Federal Financial Aid
Brown College participates in a number of federally funded financial aid programs, administered in accordance with prevailing federal and state laws and the school's institutional policies. Students must meet the eligibility requirements of these programs in order to participate. Students are responsible for providing all requested documentation in a timely manner; failure to do so may jeopardize financial aid eligibility. In order to remain eligible for financial aid, students must maintain satisfactory academic progress as defined in the Brown College catalog.
The links provided on this page offer more details about the types of funding that may be available. If at any point in the process you have questions or need more information, a Brooks Institute Student Finance Representative is available for assistance.
Financial aid must be approved and all necessary documentation completed before the aid can be applied toward tuition and fees.
You may access the Department of Education's "Funding Your Education" page, or guide for a more-detailed understanding of student financial aid programs. We also suggest referencing the school catalog for additional, more-specific information about various forms of financial aid.
Brown's financial aid representatives can also help students identify financial aid options for which they may qualify, including the following Title IV programs:
Federal Pell Grant
This grant program is designed to assist needy undergraduate students who desire to continue their education beyond high school. Every student is entitled to apply for a Federal Pell Grant. Eligibility is determined by a standard federal formula, which takes into consideration family size, income and resources to determine need. The actual amount of the award is based upon the cost of attendance, enrollment status, and the amount of money appropriated by Congress to fund the program. The Federal Pell Grant makes it possible to provide a foundation of financial aid to help defray the cost of a postsecondary education. Unlike loans, the Federal Pell Grant does not usually have to be paid back.
Federal Supplemental and Educational Opportunity Grant (FSEOG)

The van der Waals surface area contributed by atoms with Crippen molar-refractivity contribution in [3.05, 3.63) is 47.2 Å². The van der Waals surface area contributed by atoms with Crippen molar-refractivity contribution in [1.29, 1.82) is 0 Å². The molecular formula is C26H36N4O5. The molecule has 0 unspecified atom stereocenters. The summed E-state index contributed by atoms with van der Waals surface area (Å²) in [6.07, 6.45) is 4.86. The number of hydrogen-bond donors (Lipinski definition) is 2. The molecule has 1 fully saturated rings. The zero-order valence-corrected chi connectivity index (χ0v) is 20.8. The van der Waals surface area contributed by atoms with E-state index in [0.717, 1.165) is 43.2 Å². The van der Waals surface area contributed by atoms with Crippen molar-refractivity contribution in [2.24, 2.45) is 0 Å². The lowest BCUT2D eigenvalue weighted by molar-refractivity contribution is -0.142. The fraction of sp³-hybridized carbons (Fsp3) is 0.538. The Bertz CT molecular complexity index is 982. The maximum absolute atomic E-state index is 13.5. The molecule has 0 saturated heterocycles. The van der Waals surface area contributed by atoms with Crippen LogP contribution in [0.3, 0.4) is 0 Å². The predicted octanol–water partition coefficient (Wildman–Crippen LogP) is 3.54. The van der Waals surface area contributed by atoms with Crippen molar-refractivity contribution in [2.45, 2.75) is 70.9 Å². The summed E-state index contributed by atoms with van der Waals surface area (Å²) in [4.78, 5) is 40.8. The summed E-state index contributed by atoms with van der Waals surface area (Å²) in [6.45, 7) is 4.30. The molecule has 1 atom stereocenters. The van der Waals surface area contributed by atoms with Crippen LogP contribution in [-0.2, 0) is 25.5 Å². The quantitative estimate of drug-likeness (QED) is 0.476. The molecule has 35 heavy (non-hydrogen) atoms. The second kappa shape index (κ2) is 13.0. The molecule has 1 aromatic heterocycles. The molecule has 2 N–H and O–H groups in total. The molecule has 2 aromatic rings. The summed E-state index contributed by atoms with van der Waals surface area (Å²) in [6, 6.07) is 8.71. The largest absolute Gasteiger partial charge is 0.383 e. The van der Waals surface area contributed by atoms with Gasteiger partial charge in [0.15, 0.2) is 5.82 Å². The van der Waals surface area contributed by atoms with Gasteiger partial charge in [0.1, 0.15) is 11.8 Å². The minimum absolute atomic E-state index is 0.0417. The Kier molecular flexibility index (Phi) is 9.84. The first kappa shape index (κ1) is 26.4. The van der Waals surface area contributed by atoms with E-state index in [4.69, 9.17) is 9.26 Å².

The FSEOG is a grant program for undergraduate students with exceptional need, with priority given to students with Federal Pell Grant eligibility. The federal government allocates FSEOG funds to participating schools. This is a limited pool of funds, and the school will determine to whom and how much it will award based on federal guidelines. Often, due to limited funding, FSEOG award resources are exhausted early in the year.
Federal Student and Parent Loans
The U.S. Department of Education’s major form of self-help aid includes loans to students and parents through the William D. Ford Federal Direct Loan (Direct Loans) Program. Direct Loans include Federal Stafford, Federal Parent PLUS, Federal Grad PLUS, and Federal Consolidation Loans and are available through the U.S. government.
Federal Direct Stafford
Federal Direct Stafford loans are low-interest loans for eligible students to help cover the cost of higher education at a four-year college or university, community college, or trade, career, or technical school. Eligible students borrow directly from the U.S. Department of Education (the Department) at participating schools. Learn more.
Direct Stafford Loans include the following two types of loans:
- A Subsidized Loan is need-based and the government pays (subsidizes) the interest while the student is in school at least half-time.
An Unsubsidized Loan is not based on need. Unlike a subsidized loan, the student is responsible for paying the interest that accrues from the time the loan is disbursed until it is paid in full. Students may choose to pay the interest while in school or allow it to accrue (added to the principal amount of the loan).
These loans do not require a credit check and are available to pay for direct expenses (tuition and fees, books and supplies) and indirect educational-related expenses (room and board, transportation and personal expenses). Loan limits depend on the student’s grade level and loan type (subsidized or unsubsidized). Repayment begins six months after the student graduates, withdraws from school, or falls below half-time enrollment status.
|Federal Aggregate (Total Combined Borrowing) Loan Limits|
||Maximum Combined Subsidized & Unsubsidized Stafford
||Maximum Subsidized Stafford - based on need|
Federal Direct Parent PLUS Loans
The William D. Ford Federal Direct Parent-PLUS Loan is available to parents of dependent undergraduate students. Either or both parents may borrow through this program. These loans are not based on need but when combined with other resources, cannot exceed the student’s cost of education. A credit check on the parent borrower is required.
Repayment begins within 60 days of final disbursement of the loan within a loan period. However, parents may request deferment of payments while the student is attending at least halftime.
Federal Work Study (FWS)
FWS is a financial aid program designed to assist students in meeting some of the costs of their education by working part-time while attending school. Positions may be on-campus, off-campus, or community service related. A candidate must demonstrate financial need (as determined by their responses to the FAFSA) to be awarded FWS. The number of positions available may be limited depending upon the institution’s annual funding allocation from the federal government.
*Financial aid is available for those who qualify.